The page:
By Catherine Winter
Here in zone 4, very few greens sprout up until mid May at the very earliest. While friends in England start posting photos of snowdrops and daffodils in February, I have to wait until the snow clears (a few months after that…) to see the first greens unfurl. Fortunately, right after dandelions make their appearance, sorrel springs up in great, abundant heaps, just asking to be devoured.
I grow a variety of herbs and perennial greens in my potager garden, just outside my kitchen door. As such, it’s always a delight to bite into the first, lemony sorrel leaves when they show up after the long, cold Quebec winter.
Springtime came earlier than usual this year (which was a delightful surprise), so I have chives and thyme coming up as well. Since the evenings out here are still quite chilly, I decide to gather a bunch of sorrel and put some soup together for dinner.
I grew up with sauerampfer soup, but my family’s recipe was very heavy on cream and egg yolks, which I find way too heavy. I’ve adapted my own recipe to incorporate whatever’s in season (and in the fridge). This omits the cream and eggs: I use fat-free plain yoghurt instead.
Olive oil or butter or Earth Balance (for frying)
1 small to medium onion, peeled and diced
1/2 teaspoon thyme, finely chopped
1 small bunch green onions or chives, finely chopped
2 medium potatoes, grated or finely chopped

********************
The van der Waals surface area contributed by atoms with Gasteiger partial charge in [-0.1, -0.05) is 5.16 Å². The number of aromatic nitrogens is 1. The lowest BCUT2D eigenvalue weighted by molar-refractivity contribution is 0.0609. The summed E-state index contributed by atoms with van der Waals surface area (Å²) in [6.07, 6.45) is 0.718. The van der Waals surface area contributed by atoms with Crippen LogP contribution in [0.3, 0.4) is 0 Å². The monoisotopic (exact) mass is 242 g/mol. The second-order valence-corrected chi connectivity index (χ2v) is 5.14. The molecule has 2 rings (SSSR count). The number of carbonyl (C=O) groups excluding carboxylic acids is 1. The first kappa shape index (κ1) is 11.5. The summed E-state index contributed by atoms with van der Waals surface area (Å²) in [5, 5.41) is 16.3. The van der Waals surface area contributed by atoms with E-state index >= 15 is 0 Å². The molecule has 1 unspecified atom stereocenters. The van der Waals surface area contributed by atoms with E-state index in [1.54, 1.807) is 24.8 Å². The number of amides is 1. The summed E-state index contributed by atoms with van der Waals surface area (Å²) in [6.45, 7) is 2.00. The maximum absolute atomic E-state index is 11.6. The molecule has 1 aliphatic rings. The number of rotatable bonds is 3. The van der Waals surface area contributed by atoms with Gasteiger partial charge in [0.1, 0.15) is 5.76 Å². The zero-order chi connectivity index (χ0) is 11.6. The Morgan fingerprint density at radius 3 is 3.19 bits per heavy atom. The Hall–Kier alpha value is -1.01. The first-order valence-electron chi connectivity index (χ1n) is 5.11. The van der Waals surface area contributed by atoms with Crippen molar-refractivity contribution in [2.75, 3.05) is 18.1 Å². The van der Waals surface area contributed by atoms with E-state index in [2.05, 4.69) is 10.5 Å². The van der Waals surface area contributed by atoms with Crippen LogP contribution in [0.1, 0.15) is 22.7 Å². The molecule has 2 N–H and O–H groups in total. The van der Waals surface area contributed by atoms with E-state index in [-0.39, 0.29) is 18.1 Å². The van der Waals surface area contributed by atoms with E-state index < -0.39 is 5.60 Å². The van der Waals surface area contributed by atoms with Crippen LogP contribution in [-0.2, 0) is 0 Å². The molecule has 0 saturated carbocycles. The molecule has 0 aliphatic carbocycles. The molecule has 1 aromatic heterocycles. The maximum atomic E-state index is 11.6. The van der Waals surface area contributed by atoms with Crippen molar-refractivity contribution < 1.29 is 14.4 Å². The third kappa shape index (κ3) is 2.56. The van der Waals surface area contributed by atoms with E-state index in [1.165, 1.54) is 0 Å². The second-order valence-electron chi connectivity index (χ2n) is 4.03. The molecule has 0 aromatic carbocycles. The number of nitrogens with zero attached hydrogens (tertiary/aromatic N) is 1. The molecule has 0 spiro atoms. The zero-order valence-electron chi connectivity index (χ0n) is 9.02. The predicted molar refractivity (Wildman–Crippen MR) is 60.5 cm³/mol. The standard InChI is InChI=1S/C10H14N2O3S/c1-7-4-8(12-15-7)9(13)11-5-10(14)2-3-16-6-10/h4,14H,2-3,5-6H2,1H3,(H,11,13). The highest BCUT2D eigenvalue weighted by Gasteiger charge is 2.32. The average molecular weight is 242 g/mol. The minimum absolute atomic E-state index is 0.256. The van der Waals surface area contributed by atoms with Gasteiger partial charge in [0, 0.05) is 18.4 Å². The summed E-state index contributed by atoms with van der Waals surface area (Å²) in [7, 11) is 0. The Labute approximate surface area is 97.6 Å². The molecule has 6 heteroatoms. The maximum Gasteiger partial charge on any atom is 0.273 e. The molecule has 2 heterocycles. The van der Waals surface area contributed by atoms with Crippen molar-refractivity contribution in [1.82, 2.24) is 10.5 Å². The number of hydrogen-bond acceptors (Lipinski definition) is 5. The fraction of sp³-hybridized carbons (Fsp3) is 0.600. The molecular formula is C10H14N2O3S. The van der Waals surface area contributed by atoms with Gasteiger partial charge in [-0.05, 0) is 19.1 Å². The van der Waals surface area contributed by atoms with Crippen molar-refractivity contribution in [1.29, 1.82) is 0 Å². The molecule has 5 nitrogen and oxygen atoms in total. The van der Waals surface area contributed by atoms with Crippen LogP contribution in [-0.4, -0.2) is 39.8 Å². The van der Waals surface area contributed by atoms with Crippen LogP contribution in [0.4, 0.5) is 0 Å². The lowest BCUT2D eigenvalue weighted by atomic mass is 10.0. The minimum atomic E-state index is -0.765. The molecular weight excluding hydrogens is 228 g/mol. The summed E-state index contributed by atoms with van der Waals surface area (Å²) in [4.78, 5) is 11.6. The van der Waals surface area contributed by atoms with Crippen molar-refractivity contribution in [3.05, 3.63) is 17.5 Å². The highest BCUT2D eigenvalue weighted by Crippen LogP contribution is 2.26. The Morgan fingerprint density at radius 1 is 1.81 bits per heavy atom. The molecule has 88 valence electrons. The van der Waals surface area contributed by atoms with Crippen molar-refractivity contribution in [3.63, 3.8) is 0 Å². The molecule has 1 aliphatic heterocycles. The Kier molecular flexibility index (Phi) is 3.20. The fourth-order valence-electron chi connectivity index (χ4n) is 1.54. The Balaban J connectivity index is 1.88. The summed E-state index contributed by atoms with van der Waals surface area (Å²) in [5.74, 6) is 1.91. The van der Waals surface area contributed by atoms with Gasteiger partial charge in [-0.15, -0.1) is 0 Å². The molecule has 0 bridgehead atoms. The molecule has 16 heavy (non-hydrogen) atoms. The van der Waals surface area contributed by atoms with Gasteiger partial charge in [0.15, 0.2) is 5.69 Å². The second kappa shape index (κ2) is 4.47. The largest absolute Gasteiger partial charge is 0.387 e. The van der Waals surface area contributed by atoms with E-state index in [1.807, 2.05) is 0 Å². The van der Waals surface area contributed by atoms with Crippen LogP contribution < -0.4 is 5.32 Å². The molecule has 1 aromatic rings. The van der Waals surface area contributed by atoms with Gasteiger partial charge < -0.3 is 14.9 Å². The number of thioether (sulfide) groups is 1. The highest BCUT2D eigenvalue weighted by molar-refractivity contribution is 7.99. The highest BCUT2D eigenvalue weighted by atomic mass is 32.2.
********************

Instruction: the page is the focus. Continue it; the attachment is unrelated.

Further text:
A couple of big handfuls of sorrel leaves, shredded
4 cups of your favourite stock (I use chicken stock, but leek or onion stock works really well in this
1/3 cup plain yoghurt or sour cream (dairy or vegan)
Lemon juice (fresh, not concentrated!)
Salt and black pepper
Heat your butter or oil in a large stock pot on medium-high heat, and add the onions and thyme, stirring often until the onions soften and start to turn golden.
Add the stock, green onions, and potatoes, and stir well. Bring this mixture to a boil, then reduce to a simmer. Let that bubble away merrily until the potatoes have softened.
Toss in those sorrel leaves, which will turn a sort of murky olive green as soon as it hits the heat: don’t be alarmed, it’ll still taste fabulous.
Use an immersion blender to puree approximately half of the soup, or scoop out half of it and put it through a standard blender or food processor, adding it back to the pot when you’re done. If you find the soup too thick, feel free to add some more stock to thin it out. Stir in the yoghurt or sour cream, and a tablespoon or so of lemon juice. Add salt to taste, and feel free to add more lemon if you like as well.
The sour cream or yoghurt are optional and are just used to make the soup creamy. You can also use pureed cannellini beans if you’d like to add protein and a silky texture. Some people prefer not to mix the sour cream into the dish, but instead add a dollop of it into the bowl just prior to serving, along with chopped raw sorrel, parsley, or dill.
I made this soup with what I had on hand, but it can be adapted so many ways. Fresh sweet green peas make a great addition as soon as they’re available, and swapping out half of the sorrel for spinach adds more iron and greenness to the pot.
I’ve also added leftover roasted zucchini, used cauliflower instead of potato… but the one common denominator is always the gorgeous lemony bite from the sorrel.
Do you grow this plant in your garden? How do you like to prepare it? Let us know!
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